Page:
Feds pay for study of gay men’s penis sizes

The National Institutes of Health (NIH) subsidized a study attempting to find out if a gay man’s penis size has any correlation with his sexual health.

The research, titled “The Association between Penis Size and Sexual Health among Men Who Have Sex with Men,” began in 2006 and surveyed 1,065 gay men. Among its key findings: Those gay men who felt they had small or inadequate penis sizes were more likely to become “bottoms,” or anal receptive, while gay men with larger penises were more likely to identify themselves as “tops,” or anal insertive.

Another discovery from the research: men with smaller penises were more likely to be psychologically troubled than those with larger genitalia. The goal of the study was to understand the “real individual-level consequences of living in a penis-centered society.”

The researchers at Hunter College Center for HIV/AIDS Educational Studies Training (CHEST) got taxpayer money as part of an NIH grant that went to Public Health Solutions and the National Development and Research Institutes, Inc. (NDRI).

NDRI has received taxpayer money since 1985 for “behavioral science research on drug abuse, AIDS and crime.” NIH records show that NDRI has received more than $15 million since 2000.

The gay men penis-size study falls under the NDRI’s drug abuse, AIDS and crime research category. In 2006, the year the organization started funding the penis-size research, it received $899,769 in taxpayer money. (Woman tries to sell three-day-old infant to Taco Bell customer)

Grant records indicate that NIH funds NDRI wth taxpayer dollars in order to “prepare behavioral scientists, especially from minority backgrounds, for careers in drug abuse research and allied fields” — a goal accomplished by “recruiting and appointing promising scientists, half from minority backgrounds, for traineeships,” giving them “advanced training in substantive topics and theory, research methods and practices, and the ethical conduct of research,” and by ”mentoring and advising trainees.”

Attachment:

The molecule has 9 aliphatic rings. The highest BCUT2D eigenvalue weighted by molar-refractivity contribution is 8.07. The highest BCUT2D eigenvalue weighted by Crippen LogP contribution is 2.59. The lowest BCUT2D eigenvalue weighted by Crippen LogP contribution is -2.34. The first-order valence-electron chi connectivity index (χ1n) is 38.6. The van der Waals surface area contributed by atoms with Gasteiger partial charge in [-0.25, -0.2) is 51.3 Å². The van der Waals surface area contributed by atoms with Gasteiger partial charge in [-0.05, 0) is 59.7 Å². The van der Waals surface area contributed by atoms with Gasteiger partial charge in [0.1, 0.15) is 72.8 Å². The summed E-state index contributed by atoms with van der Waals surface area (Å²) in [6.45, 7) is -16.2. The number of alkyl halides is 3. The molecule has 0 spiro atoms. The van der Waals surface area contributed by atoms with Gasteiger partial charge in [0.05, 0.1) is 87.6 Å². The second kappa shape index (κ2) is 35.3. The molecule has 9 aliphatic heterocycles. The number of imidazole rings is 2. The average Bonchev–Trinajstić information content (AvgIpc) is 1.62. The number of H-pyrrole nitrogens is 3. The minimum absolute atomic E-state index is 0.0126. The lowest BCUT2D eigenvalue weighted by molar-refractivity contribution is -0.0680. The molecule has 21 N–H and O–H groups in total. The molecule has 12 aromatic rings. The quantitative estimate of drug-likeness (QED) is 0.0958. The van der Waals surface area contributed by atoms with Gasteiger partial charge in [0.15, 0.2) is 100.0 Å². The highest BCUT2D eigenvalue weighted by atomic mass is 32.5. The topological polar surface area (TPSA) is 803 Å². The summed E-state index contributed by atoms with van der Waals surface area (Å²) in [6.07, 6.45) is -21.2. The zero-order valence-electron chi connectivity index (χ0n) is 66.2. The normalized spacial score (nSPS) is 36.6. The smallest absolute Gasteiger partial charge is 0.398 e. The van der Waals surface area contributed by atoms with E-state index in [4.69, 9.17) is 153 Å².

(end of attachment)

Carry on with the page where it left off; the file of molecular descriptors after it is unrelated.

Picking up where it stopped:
“We’ve got nameless, faceless bureaucrats who thought this was a good use of taxpayer money,” says Andrea Lafferty, president of the Traditional Values Coalition, which surfaced the penis-size study. “But, at the end of the day, it was the NIH directors who signed off on it. These nameless, faceless bureacrats seem to think the American taxpayers are a limitless ATM machine.”

This study isn’t the only questionable behavioral science research that Lafferty’s organization found by digging through NIH grant records. (SNL alum says Obama is ‘basically Hitler’)

At the University of Wisconsin at Madison, researchers are attempting to use video games to break “bias” against women and minorities in the so-called “STEMM” hard-science fields (science, technology, engineering, mathematics and medicine).

The study, which received just under $2 million in 2010 stimulus package money and is likely to receive similar amounts each year through 2013 (according to NIH grant documents), aims to teach faculty about their “implicit stereotype-based biases” against minorities and women by developing a video game. According to the researchers, the video game will teach faculty members to “recognize and self-correct” those biases, even if they’re “unintentional.”